There was a logical idea behind this debt restructuring: you don’t default on debt and expect sovereign-debt investors to like you. It worked, at least in the sense of getting debt costs under control. The problem is that this logical idea rested on a premise that was unsustainable over time, namely that Greece would never need to borrow money again.
That premise won’t hold, and there are signs that the Greek government is aware of this. They are trying to pay off existing loans as fast as possible, faster even than the loan conditions prescribe. According to Reuters,
Greece will repay ahead of schedule 2.7 billion euros of loans owed to euro zone countries under the first bailout it received during its decade-long debt crisis, finance ministry officials told Reuters on Thursday.
In April, they paid off IMF-issued loans due in 2024. Reuters also notes that Greece’s borrowing costs have increased significantly so far this year, likely prompting further premature loan payoffs.
Here is the problem with this sped-up loan payoff. For the Greek government to do this, they obviously need excess tax revenue. This in turn keeps taxes higher than they otherwise would be, which in turn is another drain on current economic activity; households and businesses part with money that does not return to the economy.
When government runs a budget surplus in order to pay back debt prematurely, it actually contributes to creating a need for new borrowing. The excess taxes drain the economy of private-sector spending, causing a decline in productive economic activity. With this decline, government faces a drop in tax revenue.
Given that Europe is on the doorstep of a wider recession, the question is what Greece can do to save itself from another fiscal meltdown. Since a budget deficit is inevitable in a recession, it only has two real possibilities: to rely on new loans from either other euro-zone members or from the ECB, or to sell treasury securities.
Unlike the last debt crisis, the ECB cannot lend Greece any meaningful amounts of money this time around. This excludes both cash loans (even indirect ones) and purchases of treasury securities. The ECB is in the process of normalizing its monetary policy, which means it is trying desperately to get interest rates high enough to curtail inflation, stabilize the euro, and restore some kind of dignity to the European credit markets. Another money-printing bailout of Greece would ruin all its efforts at becoming a credible central bank again.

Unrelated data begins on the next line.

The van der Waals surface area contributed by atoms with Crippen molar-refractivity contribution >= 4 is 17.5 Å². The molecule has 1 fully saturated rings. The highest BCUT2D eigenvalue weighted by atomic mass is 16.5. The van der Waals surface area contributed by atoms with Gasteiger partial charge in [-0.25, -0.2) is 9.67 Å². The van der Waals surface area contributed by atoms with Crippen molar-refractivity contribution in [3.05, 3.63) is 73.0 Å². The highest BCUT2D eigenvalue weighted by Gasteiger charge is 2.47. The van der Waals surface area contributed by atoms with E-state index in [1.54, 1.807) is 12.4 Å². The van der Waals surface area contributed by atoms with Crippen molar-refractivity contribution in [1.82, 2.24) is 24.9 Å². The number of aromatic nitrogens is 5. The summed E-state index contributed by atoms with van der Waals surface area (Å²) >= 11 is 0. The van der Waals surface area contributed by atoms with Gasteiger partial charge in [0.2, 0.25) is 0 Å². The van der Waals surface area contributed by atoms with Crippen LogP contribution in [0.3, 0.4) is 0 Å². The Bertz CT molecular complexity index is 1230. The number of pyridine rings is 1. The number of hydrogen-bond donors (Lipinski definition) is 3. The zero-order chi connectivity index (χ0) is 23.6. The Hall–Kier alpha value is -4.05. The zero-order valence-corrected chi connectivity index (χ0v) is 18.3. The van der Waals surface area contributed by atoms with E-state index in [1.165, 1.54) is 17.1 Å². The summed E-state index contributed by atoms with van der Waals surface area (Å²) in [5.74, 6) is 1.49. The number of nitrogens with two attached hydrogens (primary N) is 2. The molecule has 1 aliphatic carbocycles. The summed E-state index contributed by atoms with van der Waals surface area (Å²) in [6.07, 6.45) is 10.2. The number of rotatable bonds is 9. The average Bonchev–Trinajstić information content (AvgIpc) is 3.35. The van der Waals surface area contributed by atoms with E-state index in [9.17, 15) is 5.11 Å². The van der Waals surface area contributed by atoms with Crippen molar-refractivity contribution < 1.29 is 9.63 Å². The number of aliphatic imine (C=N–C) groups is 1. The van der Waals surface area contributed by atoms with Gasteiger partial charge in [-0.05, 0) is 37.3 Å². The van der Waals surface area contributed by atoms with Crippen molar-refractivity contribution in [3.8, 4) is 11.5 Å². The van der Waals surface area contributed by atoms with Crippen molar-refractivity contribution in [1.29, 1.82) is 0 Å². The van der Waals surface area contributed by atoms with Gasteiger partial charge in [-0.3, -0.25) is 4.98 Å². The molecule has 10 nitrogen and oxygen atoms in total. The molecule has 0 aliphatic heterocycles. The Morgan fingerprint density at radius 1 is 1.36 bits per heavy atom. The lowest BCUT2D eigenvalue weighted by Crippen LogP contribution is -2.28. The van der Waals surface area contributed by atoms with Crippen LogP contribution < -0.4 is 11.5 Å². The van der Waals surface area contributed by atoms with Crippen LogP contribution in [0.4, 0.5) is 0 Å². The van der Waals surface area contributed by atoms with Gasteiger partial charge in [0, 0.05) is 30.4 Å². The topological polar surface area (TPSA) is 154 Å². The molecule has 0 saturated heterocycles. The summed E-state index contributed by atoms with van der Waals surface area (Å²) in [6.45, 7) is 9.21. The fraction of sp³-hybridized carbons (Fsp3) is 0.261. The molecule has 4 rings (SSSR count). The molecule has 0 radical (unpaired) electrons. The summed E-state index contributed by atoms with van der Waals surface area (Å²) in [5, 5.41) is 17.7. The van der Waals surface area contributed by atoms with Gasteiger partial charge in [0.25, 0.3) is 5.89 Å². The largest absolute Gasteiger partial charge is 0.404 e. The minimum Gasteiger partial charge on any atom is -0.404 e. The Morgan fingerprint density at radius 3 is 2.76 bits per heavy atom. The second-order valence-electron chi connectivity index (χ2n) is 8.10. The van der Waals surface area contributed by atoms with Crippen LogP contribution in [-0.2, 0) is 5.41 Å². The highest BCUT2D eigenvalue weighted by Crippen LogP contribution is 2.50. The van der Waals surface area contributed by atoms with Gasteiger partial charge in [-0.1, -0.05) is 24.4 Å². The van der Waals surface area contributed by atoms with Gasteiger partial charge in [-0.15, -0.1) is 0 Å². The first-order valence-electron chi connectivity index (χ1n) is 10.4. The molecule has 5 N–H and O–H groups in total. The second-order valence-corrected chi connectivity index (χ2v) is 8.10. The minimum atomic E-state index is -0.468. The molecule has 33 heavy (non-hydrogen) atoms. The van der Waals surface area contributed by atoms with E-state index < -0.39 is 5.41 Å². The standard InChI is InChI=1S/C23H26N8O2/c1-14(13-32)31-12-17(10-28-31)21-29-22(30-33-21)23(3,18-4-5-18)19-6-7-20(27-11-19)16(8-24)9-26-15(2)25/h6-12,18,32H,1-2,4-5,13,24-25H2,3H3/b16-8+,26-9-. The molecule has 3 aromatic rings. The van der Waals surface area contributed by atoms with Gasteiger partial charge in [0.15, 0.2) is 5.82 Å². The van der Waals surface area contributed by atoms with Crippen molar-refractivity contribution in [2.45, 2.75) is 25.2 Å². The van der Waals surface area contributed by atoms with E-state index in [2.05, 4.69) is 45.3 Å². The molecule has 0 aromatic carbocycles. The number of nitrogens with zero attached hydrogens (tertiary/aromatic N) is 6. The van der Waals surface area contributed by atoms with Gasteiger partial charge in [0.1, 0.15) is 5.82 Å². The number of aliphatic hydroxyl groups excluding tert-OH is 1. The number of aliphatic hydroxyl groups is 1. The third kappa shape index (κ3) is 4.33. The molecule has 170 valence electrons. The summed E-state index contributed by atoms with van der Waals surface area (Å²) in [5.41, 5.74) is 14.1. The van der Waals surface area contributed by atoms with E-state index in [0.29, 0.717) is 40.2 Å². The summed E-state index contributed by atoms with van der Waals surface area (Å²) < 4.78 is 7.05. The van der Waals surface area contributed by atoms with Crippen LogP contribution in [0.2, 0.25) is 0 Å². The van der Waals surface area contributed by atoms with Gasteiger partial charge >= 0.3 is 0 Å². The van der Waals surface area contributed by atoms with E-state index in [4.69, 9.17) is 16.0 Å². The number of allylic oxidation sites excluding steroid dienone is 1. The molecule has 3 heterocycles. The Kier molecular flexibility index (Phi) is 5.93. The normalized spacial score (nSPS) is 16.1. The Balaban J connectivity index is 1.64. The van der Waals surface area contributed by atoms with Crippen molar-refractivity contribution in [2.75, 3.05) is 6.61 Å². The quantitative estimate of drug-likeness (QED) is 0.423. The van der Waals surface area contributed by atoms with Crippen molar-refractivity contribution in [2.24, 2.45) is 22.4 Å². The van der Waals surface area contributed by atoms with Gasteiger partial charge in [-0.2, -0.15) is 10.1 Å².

Other member states are unlikely to lend money to Greece. Some of them have their hands full with finding ways to bail out the domestic energy sector, while others will be in fiscal trouble not unlike those that Greece will be facing.
Essentially, the IMF would be the only lender that Greece could once again turn to. It is questionable but not impossible that they could provide enough credit to bail out the same government for the second time in less than a decade.
If Greece returns to the sovereign-debt market on a larger scale, the country will do so based on the premise that it has re-earned the trust of global lenders. It is reasonable to assume that they have; the only question is if they can do so without having to pay prohibitively high interest rates. Even if Greece has rebuilt its credit status, the unforgiving trend on the international debt market today is one of higher yields.
This, of course, means higher borrowing costs for governments like Greece. Let us hope the sharp minds in Athens have a plan for how to cope with rising debt costs, declining tax revenue, and all the other aspects of a recession—without falling into the same austerity abyss that crushed one quarter of their economy.
Sven R. Larson is a political economist and author. He received a Ph.D. in Economics from Roskilde University, Denmark. Originally from Sweden, he lives in America where for the past 16 years he has worked in politics and public policy. He has written several books, including Democracy or Socialism: The Fateful Question for America in 2024.